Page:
1. MSP-1, MSP-2 and GLURP……………………………………………………………………….. 25
      1. Complexity of Infection……………………………………………………………………………… 26
    1. Rationale for Study………………………………………………………………………………………… 26
    1. Broad Objective…………………………………………………………………………………………….. 26
      1. Specific Objectives…………………………………………………………………………………… 26
    1. Hypothesis…………………………………………………………………………………………………… 27

CHAPTER TWO:……………………………………………………………………………………………………. 28

MSP-1, MSP-2 and GLURP……………………………………………………………………………. 35

CHAPTER THREE:…………………………………………………………………………………………………. 38

Complexity of Infection………………………………………………………………………………… 39

  • Correlation of the pfmdr1 polymorphisms with the parasite

population structure of the isolates…………………………………………………………………. 39

CHAPTER FOUR……………………………………………………………………………………………………. 47

REFERENCES………………………………………………………………………………………………………… 51

LIST OF TABLES

Table 1: Primer sequence and reaction conditions of pfmdr1

N86Y/Y184F and pfmdr1 D1246Y Genes……………………………………………………… 34

Table 2: Primer sequence and reaction conditions for MSP-1, MSP-2 and GLURP………….. 37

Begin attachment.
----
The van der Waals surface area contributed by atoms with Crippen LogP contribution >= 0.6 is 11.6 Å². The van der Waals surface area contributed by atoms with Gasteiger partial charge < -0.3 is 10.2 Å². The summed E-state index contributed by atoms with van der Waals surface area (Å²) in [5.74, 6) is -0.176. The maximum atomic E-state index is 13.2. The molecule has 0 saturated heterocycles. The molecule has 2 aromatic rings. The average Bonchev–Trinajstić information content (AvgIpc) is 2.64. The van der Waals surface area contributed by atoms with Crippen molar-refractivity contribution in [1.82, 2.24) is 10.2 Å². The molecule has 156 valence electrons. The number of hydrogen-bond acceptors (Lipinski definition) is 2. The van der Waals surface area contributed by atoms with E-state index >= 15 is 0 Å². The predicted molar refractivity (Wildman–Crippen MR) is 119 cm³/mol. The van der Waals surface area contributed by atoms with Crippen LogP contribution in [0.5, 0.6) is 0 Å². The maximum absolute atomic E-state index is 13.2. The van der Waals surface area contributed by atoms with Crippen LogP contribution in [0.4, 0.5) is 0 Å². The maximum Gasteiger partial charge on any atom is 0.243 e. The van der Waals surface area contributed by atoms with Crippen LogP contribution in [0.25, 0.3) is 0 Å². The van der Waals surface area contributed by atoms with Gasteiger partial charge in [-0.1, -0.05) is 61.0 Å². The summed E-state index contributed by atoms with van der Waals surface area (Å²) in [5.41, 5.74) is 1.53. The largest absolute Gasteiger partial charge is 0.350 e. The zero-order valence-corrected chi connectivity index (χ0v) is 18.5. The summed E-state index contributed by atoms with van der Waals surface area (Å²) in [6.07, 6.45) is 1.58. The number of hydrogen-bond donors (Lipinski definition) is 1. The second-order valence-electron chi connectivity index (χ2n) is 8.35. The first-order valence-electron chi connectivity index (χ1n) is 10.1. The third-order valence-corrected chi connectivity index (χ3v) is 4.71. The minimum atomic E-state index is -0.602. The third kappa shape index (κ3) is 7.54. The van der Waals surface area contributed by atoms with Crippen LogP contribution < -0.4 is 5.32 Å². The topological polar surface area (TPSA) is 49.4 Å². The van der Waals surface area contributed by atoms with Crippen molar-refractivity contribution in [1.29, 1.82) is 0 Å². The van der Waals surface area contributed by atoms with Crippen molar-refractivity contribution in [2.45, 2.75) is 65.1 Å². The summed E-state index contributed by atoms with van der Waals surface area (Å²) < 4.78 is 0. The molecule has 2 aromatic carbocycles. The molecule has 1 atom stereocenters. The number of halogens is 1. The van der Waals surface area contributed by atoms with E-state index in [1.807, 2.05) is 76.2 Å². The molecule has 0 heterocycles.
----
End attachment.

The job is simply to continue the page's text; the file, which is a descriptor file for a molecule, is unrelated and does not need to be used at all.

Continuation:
Table 3: Demographic characteristics of children at enrolment………………………………………. 40

LIST OF FIGURES

Figure 1:          Map showing Global Malarial Mortality…………………………………………………. 5

Figure 2:          Microscopy view of trophozoites and gametocytes of P. falciparium

on thin film of blood after Geimsa staining……………………………………………… 9

Figure 3:          Chemical structures of Artemisinn and derivatives…………………………………. 14

Figure 4:          RFLP analysis of pfmdr1 N86Ypolymorphism………………………………………. 41

Figure 5:          Prevalence of N86Y, Y184F and D1246Y pfmdr1 polymorphisms in

P. falciparum isolates obtained from the children…………………………………… 42

Figure 6:          Prevalence of pfmdr1 N86Y/Y184F/D1246Y haplotypes………………………… 43

Figure 7:          Parasite clones using MSP-2………………………………………………………………… 44

Figure 8:          Prevalence of monoclonal and polyclonal infection by

MSP-1, MSP-2 and GLURP………………………………………………………………… 45

Figure 9:          Correlation of pfmdr1 polymorphism with the parasite

population structure in the isolates………………………………………………………… 46

LIST OF ABBREVIATIONS

AA:     Artesunate-Amodiaquine

ACT: Artemisinin-based Combination Therapy AL:            Artemether-Lumefantrine

DBS: Dry Blood Spot

DPC: Delayed Parasite Clearance COI:            Complexity of Infections CQ:            Chloroquine

DNA:  De-oxyriboNucleic Acid DPC: Delay Parasite Clearance GLURP:           Glutamate-rich Protein GMS: Greater Mekong Sub-region